Leisure, Games and Play: learning and intercultural mediation

There seem to be several common elements between leisure, game and play. These three themes/processes produce learning, creativity and reflexivity in living leisure, in living the game and in playing. And in these processes there is communication, with oneself, through reflection with the self in comparison with the other, be it the other oneself, be the other with whom one plays. And communication is mediation, whether it is intra-mediation, in this self-understanding and self-definition in which reflection is central to the definition of self-identity, or intermediation with the other(s) with whom one plays, whether they are peers or older or even younger generations.

For Erickson (1976), the game turns out to be self-therapeutic in that through it children can obtain and recover security and tranquillity as well as, through various mediations by significant peers and adults, turns out to be an identity-building tool. The same applies, we believe, to adults, where leisure is vital for a healthy life and generating personal and social projects with meaning for them.

On the other hand, in a time of so much consumerism and productivism that industrial society wanted to naturalize as modernity, now interrupted by the enclosure imposed by the fight against Covid19 that has been plaguing the planet since December 2019, thinking about leisure, games and play is vital for the development of more playful and more human times and spaces.

Schools and companies value attitudes and values leading to the development of markets. The encouragement of leisure and the development of educational processes on free time seems vital for the (re)construction of more human and truly more developed social models. Free time can be, precisely, the opportunity for personal development where leisure can be the way to obtain it through the free and autonomous participation of each person in the different actions, if carried out with motivation and pleasure.

With free time, the child can choose what to do, what to play. And the development of their autonomy stems much from the opportunities of choice that they have throughout their lives. This is how playing becomes an activity that produces learning with pleasure (Neto, 2003). And in the interaction with peers and adults, children live and manage tensions and conflicts, expanding their rationality, mutual understanding, empathy, observation and active listening, fundamental pillars of intercultural mediation. With free tie and leisure, adults and all humans can contemplate beauty, art and life. And they can rebuild themselves, as well as design socio-cultural reconstructions. As J. Huizinga taught us, the game introduces the rules, conventional, but also the possibility of reconstructing, mediating and managing them with others. The game encompasses the playful, but does not end there. Although overlapping, the game and playfulness are completed and adjusted in successive overlaps of meanings, usually mediated by the elders or the leaders of the group.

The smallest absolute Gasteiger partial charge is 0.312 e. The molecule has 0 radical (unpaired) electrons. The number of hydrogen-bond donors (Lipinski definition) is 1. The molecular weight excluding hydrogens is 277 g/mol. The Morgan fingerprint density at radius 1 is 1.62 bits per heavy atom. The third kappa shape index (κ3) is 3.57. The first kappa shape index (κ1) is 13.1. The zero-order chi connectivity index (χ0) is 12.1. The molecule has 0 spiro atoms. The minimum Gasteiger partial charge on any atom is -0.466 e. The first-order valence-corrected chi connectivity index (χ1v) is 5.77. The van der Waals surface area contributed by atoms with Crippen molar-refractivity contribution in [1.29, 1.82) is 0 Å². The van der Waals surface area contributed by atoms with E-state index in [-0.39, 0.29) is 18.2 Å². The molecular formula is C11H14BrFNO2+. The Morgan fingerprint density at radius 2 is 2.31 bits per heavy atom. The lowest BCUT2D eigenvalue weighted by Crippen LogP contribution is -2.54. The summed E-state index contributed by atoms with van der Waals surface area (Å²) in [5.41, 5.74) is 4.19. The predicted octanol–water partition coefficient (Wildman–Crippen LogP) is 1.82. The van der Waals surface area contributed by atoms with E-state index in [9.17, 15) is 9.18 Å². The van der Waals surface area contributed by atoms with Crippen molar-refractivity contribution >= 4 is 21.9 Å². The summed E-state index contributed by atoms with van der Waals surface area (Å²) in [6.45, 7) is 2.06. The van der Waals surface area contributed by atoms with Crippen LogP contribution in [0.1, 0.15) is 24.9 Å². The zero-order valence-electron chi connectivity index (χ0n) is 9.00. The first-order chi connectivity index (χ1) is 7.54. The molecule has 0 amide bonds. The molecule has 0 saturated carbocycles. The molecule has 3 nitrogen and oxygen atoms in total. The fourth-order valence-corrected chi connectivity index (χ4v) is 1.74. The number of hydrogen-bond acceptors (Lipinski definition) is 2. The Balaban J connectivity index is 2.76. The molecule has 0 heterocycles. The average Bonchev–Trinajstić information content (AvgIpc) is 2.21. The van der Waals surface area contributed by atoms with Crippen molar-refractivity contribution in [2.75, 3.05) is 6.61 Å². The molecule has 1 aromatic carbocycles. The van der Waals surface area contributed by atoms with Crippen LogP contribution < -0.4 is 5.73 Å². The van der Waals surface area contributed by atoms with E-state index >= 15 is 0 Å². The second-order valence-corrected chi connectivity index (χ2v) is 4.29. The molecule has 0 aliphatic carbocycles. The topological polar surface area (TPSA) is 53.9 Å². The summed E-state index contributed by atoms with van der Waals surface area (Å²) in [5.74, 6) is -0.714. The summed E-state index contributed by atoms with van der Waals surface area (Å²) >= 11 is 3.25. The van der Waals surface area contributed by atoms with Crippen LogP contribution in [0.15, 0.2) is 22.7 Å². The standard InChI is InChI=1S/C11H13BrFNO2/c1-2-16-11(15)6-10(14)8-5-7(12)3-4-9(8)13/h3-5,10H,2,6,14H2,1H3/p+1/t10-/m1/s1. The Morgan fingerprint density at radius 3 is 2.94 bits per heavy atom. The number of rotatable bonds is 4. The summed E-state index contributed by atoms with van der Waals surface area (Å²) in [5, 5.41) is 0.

On the other hand, the game has also been studied as competition, as combat, as conflict and even war: the games of strength, dexterity, chance, fate, etc. are some examples.

The game brings the simulation, the “make-believe,” the symbolic of social relations and contributes to the development of children who are not only chatty, but also curious, lively (they don't need encouragement), playful; they have humour, they are restless, they want to discover, they are enchanted, fascinated, cooperative, supportive and so it is necessary to discover and know all these capacities as part of the child's epistemology (Iturra, passim) and not as the miniaturization of adults and of the social formalism.

The production of the toy by the child is already a play or a game that serves as an "introduction to the world" of the child (Amado, 2002). Or, according to Iturra and Reis (1990: 24): "[...] the game is a text where one learns to build the code of social relations indispensable for the production of everyday life".

Basically, Leisure, Games and Play, produce immense learning and are mediated not only by third parties, but also by the social circumstances of the life history of those involved, as we want to discuss, to deepen, systematize and live at the 8th Conference on Intercultural Mediation and Social Intervention on 27 and 28 November 2020.

Come to reflect and play with us!


Amado, J. (2002). Universo dos Brinquedos Populares, Coimbra: Quarteto Editora.

Erickson, E. (1976). Brinquedos e Razões, in Infância e Sociedade, Rio de Janeiro: Zahar, pp. 192-226.

Huizinga, J. (2015). Homo Ludens, Lisboa: Edições 70.

Iturra, R. e Reis, F. (1990). O Jogo Infantil numa Aldeia Portuguesa, Guarda: Associação de Jogos Tradicionais da Guarda.

Neto, C. (2003). Jogo & Desenvolvimento da Criança, Lisboa: Faculdade de Motricidade Humana.

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